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I recently was interested in purchasing a motorcycle from a dealer but I was about to be out of town for a few days for a vacation. I called him and said I can make a deposit on the bike for $500. He agreed and I gave him my credit card # over the phone and it was charged $500 shortly thereafter.

When I returned from my vacation turns out he had sold the bike. He would not refund me my deposit but instead he said I could put the money toward another bike. I'm not interested in buying another bike from him and want my money back. I never signed anything with him and the transaction was done over the phone. Can I dispute this charge with my credit card company?

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    Are you certain that this is a real dealer? Having defrauded you out of $500, could they simply be trying to bilk you out of even more money, for example by turning around in a few days and offering you an unbelieveable deal on an even better bike in return for an additional "deposit"... – Valorum Apr 24 '18 at 17:01
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    I know I'm playing devil's advocate here, but was there an agreement on how long he'd hold the bike for you? If you agreed on say... 2 weeks, but you came back 6 months later, then that's a different story. – AxiomaticNexus Apr 24 '18 at 18:50
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    From where i belong, if the seller backs out of a deal after taking a deposit, he/she has to return twice the deposit amount – Hanky Panky Apr 25 '18 at 4:22
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    @gbjbaanb AxiomaticNexus asked where there was an agreement on how long the dealer would hold the bike for, not how long the OP was actually gone for. For example, perhaps it was agreed that he would hold it for 24 hours. – JBentley Apr 25 '18 at 13:07
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    @JBentley: In the absence of a written agreement, it would seem implausible the prospective buyer knowingly agreed that failure to purchase the bike within 24 hours would have any effect beyond allowing the dealer to nullify the agreement (waiving any prospective rights the buyer might otherwise have to demand specific performance, but also releasing any dealer claim to the money). If the dealer had waited a week before selling the bike, and could show that he had foregone earlier chances to sell it because he was holding it for the customer, then that might represent... – supercat Apr 26 '18 at 15:08
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Yes, you can dispute the charge. The deposit was to secure a particular bike. The point of that money was to ensure that you were an earnest buyer, or that he would have some money for his trouble if you backed out. You didn't back out, he did; so he owes you the money back.

If there was a written agreement, he would not have sold your bike. I would tell the dealer that if he doesn't refund you promptly, you will dispute the charge and leave a bad google review. That should be enough to convince him to do the right thing and avoid the hassle of disputing the charge.

The fact that you did it over the phone and the card wasn't present makes it even easier for you to dispute the charge. The dealer knows this and is just trying to bluff you into coming back to buy another bike.

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    With any disputes that I've made in the past, the card issuer has always required that I made a good faith effort to resolve the issue with the other party before they move forward with my dispute. It sounds like the OP has not already done that because he hasn't demanded is money back (yet). – Travis Apr 24 '18 at 17:23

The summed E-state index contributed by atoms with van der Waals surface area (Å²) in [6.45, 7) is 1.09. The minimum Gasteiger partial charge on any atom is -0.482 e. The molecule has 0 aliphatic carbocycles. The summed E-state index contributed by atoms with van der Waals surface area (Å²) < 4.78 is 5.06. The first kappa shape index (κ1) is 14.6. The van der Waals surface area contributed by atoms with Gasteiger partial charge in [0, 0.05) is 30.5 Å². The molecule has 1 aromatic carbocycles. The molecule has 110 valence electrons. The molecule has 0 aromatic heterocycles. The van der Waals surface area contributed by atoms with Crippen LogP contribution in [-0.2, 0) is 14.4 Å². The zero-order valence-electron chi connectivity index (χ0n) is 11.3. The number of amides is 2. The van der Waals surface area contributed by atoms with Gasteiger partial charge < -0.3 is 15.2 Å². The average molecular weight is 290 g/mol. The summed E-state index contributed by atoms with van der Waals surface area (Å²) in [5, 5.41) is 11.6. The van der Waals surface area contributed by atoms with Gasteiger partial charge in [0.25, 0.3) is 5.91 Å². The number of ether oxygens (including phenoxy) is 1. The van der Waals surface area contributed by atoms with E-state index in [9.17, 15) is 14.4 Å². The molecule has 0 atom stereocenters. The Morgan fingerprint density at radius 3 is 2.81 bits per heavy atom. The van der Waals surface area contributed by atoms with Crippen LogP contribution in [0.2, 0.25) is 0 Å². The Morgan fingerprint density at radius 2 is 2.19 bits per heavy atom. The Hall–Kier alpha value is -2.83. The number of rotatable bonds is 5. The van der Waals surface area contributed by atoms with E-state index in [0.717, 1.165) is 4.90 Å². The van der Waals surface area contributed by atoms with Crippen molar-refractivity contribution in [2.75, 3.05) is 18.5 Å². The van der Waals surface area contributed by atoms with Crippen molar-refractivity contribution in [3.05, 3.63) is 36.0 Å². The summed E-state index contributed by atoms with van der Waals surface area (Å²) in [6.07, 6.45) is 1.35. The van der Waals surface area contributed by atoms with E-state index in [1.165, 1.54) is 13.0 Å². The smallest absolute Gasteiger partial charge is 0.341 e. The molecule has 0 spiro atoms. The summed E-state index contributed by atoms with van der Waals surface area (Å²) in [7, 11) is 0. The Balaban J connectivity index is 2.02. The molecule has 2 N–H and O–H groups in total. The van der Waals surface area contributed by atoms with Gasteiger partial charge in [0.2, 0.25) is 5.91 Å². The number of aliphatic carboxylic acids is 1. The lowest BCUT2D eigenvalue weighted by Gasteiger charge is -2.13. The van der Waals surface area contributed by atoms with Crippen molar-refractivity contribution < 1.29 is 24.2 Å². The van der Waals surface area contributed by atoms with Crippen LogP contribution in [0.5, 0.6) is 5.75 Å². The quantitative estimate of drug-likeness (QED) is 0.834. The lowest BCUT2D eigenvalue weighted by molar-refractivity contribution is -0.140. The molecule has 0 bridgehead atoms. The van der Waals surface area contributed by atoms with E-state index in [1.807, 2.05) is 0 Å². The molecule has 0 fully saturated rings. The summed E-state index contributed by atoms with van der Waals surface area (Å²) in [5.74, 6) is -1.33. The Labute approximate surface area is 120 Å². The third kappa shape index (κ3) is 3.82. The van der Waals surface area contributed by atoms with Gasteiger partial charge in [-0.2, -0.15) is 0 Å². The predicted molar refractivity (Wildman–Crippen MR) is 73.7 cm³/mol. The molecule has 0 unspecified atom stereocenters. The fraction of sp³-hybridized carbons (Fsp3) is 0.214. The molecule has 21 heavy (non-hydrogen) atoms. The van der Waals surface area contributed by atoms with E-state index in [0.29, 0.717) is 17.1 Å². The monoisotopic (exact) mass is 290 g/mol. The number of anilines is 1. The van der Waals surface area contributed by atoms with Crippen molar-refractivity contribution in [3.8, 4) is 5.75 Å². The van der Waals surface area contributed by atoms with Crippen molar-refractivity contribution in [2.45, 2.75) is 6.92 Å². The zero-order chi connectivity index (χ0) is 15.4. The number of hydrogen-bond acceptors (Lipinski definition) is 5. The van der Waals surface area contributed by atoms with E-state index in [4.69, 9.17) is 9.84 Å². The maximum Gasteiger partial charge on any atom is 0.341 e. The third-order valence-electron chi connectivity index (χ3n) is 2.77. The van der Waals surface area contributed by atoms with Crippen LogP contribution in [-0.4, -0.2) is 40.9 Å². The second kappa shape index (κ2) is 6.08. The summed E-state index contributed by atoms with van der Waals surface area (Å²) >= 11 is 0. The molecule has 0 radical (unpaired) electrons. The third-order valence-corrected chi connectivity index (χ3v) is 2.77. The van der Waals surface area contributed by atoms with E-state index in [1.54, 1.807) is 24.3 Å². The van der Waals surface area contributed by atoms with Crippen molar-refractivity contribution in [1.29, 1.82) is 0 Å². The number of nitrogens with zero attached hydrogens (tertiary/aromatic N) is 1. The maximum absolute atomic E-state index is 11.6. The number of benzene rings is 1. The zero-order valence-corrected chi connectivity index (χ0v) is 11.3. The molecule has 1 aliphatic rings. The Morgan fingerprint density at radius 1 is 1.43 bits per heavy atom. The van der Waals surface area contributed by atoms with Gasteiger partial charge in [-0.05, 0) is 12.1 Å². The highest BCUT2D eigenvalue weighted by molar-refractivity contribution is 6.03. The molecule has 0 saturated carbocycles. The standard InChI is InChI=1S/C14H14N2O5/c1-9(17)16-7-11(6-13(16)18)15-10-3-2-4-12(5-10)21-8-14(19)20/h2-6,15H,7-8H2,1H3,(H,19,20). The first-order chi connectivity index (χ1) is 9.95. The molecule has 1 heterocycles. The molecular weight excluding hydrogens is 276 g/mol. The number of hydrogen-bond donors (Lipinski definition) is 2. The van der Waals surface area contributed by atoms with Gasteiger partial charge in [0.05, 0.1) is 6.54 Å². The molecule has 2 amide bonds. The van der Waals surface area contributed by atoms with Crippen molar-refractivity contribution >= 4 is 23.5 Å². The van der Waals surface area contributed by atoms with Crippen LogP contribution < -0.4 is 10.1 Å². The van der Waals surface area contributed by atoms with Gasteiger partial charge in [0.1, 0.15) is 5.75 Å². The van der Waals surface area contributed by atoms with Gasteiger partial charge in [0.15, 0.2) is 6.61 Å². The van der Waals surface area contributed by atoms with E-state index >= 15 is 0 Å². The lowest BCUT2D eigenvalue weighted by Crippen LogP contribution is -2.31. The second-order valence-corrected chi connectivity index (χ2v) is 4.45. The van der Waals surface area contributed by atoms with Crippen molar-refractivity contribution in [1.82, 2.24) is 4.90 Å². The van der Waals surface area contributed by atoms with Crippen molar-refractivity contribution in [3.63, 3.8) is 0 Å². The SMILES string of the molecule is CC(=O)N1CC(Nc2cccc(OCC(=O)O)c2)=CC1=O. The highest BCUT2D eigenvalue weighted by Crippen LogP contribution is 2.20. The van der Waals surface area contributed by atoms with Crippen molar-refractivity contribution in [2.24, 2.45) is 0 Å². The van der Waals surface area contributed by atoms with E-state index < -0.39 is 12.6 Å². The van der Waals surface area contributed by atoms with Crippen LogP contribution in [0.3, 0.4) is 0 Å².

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    @Travis the OP said "He would not refund me my deposit" that tells me he asked for the money back and the dealer refused. – Ukko Apr 24 '18 at 17:33
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    Some information about what to say when disputing the charge might be useful - for instance, should they be as honest as possible, or simply provide the information needed to file the dispute? – Zibbobz Apr 24 '18 at 20:33
  • Comments are not for extended discussion; this conversation has been moved to chat. – GS - Apologise to Monica Apr 25 '18 at 14:45
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My experience is with Visa and Amex. The companies both will tell you to check your statement and if there is any question, immediately call the card contact number and "dispute" the charge. That will protect you and put a hold on the vendor's account until a resolution is investigated and resolved. Never delay. IF you delay past the card agreement, you will have little or no chance of a dispute recovery mechanism which is as simple as a phone call.

In your case the dealer has no invoice, no agreement, no bill of sale, no contract and no charge slip. This is a no-brainer. Call, dispute, get your money credited on your account almost immediately and that will be the end of the matter. If the card company asks for a written explanation, prepare a factual summary with the dates, times and your clear understanding and submit that.

Money refunded as it should be. Always use a card for these types purchases, it is one of the benefits to help prevent being victimized by lousy vendors and cheats.

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The magic phrase is "Then you'll have to process a chargeback". In credit card terms, disputing a charge with a credit card company is called a chargeback and vendors hate them. Chargebacks are worse than refunds. He will get charged money just because you ordered a chargeback, and then he'll lose the $500 on top of that if he can't prove to the credit card company that he delivered (yes, he's guilty until proven innocent here).

If he's smart, he will turn straight around and refund you. I've done this successfully, when I ordered something on a gift card and they charged it to my credit card. When they said that they couldn't fix it, I told them that they'd have to process a chargeback (I received the goods, but I never authorized them to charge my credit card). Within five minutes, they put the money back on my credit card and took it off the gift card.

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    Amazon, right? They love to pull this trick. – A. I. Breveleri Apr 27 '18 at 15:35
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    Also, acquirers (the bank that his payments are deposited into) get into trouble if they have too many chargebacks, which means that they tend to get annoyed at merchants with chargebacks. – Acccumulation Apr 27 '18 at 16:49
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Yes, you can dispute it. But don't worry about bringing your credit card company into it yet. He knows that no court will believe you paid a deposit on an unspecified bike. He's bluffing.